Because risks are continuously reviewed, the decision on how to handle the risk can change as it is re-assessed. Using a document like a RAID (Risks and Issues Document), can help everyone keep track of the risk and if it is reducing in priority, or has become an Issue to be managed. While accepting this reality and preparing for change, it becomes important to be able to predict the risks and pitfalls associated with implementing change management. Now, this would naturally take a lot of experience and expertise but it would be time well spent. In short, you want to first manage the risks that have a high likelihood of occurring and in the event that they do occur, the change implementation would be affected to a great extent.
It is vital to understand the priority for each risk as it allows the project team to appreciate the relative importance of each risk. For a moderate probability and major impact, the risk rating in the above matrix is "Medium". The models also provide a framework for conducting on-site supervisory reviews for selected firms.
The Authority extended the programme during 2008, with special emphasis placed on the domestic insurance market, Segregated Accounts Companies and further on-site supervisory reviews on a wider range of Class 3 insurance companies. No amount of doctrine, training, warning, caution, or Personal Protective Equipment (PPE) can move a mishap probability to level F. Taking timely action on projected risks will ensure greater success of the change implementation process.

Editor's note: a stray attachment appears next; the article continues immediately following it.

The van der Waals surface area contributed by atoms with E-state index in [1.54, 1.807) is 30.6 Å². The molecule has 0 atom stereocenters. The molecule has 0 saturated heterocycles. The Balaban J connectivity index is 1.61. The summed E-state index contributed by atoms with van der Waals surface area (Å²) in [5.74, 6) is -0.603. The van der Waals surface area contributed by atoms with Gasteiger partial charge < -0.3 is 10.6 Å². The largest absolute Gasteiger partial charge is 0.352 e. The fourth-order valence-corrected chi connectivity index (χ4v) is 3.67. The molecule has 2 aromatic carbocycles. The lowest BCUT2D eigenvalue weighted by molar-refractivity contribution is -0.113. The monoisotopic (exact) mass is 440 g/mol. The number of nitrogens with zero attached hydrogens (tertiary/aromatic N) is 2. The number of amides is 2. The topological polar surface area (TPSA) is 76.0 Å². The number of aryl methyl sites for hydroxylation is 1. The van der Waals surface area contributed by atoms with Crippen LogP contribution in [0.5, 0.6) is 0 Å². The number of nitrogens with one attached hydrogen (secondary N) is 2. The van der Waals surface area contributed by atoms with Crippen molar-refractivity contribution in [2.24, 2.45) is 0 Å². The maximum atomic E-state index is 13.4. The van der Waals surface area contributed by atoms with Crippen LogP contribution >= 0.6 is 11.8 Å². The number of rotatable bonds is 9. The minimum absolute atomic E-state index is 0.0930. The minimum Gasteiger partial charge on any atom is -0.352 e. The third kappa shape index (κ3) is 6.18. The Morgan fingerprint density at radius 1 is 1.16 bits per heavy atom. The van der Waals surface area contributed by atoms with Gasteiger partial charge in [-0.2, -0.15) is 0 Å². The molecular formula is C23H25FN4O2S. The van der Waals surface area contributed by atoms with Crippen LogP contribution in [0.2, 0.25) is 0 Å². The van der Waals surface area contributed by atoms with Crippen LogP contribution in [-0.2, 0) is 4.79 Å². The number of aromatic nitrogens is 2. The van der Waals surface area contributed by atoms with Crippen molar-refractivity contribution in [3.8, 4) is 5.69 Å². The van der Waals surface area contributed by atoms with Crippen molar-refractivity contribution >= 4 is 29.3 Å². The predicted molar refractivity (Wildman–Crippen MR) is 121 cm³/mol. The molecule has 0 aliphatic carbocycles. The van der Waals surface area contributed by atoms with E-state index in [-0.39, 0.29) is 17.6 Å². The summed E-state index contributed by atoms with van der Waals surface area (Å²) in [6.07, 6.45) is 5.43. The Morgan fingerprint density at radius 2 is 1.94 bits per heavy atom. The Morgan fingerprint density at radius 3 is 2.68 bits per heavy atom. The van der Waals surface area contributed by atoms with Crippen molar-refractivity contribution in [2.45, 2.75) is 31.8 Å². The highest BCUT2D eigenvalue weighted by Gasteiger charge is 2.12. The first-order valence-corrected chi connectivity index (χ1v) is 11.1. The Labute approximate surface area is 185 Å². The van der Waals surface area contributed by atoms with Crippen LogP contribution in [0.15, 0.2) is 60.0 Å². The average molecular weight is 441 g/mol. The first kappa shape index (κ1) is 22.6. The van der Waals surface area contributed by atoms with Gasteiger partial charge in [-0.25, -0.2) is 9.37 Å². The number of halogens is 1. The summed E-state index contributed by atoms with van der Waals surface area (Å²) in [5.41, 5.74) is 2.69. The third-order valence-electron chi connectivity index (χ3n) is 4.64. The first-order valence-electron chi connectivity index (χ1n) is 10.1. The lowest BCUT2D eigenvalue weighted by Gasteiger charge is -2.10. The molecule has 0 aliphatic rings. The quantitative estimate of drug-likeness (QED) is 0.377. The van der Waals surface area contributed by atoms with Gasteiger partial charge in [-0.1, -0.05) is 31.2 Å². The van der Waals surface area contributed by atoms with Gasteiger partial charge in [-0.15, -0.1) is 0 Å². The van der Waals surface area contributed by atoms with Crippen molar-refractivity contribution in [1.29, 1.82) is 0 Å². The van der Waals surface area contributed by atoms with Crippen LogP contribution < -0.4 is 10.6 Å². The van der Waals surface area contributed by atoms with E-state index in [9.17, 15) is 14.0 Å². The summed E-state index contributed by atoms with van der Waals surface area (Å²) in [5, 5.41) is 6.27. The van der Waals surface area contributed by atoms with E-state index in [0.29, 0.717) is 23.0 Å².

However, the structured approach of risk management through identification, assessment and analysis will ensure that every challenge during change management implementation, does not make it a nightmarish experience for all the stakeholders. For example, we can have a project where the team agrees that any risk that is in the yellow, orange or red cell can move forward in the Risk Management process. It stirs up emotions that have a direct effect not only on attrition, but also results in power struggles within implementation teams.
Hope the scope of the article here emphasizes the fact that a successful change management implementation is a result of a thorough process of recognizing and mitigating risk throughout the life cycle of the change. While timely, frequent, transparent and accurate communication is the key to counter this type of risk, at the end of the day after all the efforts, it still remains a real risk.